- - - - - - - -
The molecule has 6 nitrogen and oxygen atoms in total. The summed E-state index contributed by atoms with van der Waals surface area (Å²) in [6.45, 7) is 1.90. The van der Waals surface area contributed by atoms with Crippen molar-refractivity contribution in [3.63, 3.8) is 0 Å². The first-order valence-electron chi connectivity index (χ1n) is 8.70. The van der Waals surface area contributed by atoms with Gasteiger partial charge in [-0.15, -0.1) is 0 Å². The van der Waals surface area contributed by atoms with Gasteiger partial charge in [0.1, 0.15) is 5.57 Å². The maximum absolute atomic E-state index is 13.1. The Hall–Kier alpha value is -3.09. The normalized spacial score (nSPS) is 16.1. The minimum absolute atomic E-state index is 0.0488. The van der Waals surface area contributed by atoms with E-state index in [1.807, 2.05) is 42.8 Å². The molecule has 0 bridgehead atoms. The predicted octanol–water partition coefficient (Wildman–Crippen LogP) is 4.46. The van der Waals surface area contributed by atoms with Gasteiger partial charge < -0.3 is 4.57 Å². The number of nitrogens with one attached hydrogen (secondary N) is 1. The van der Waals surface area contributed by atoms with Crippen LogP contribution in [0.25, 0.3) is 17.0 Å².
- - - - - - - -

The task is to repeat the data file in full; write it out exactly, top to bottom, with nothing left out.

The molecule has 6 nitrogen and oxygen atoms in total. The summed E-state index contributed by atoms with van der Waals surface area (Å²) in [6.45, 7) is 1.90. The van der Waals surface area contributed by atoms with Crippen molar-refractivity contribution in [3.63, 3.8) is 0 Å². The first-order valence-electron chi connectivity index (χ1n) is 8.70. The van der Waals surface area contributed by atoms with Gasteiger partial charge in [-0.15, -0.1) is 0 Å². The van der Waals surface area contributed by atoms with Gasteiger partial charge in [0.1, 0.15) is 5.57 Å². The maximum absolute atomic E-state index is 13.1. The Hall–Kier alpha value is -3.09. The normalized spacial score (nSPS) is 16.1. The minimum absolute atomic E-state index is 0.0488. The van der Waals surface area contributed by atoms with E-state index in [1.807, 2.05) is 42.8 Å². The molecule has 0 bridgehead atoms. The predicted octanol–water partition coefficient (Wildman–Crippen LogP) is 4.46. The van der Waals surface area contributed by atoms with Gasteiger partial charge < -0.3 is 4.57 Å². The number of nitrogens with one attached hydrogen (secondary N) is 1. The van der Waals surface area contributed by atoms with Crippen LogP contribution in [0.25, 0.3) is 17.0 Å².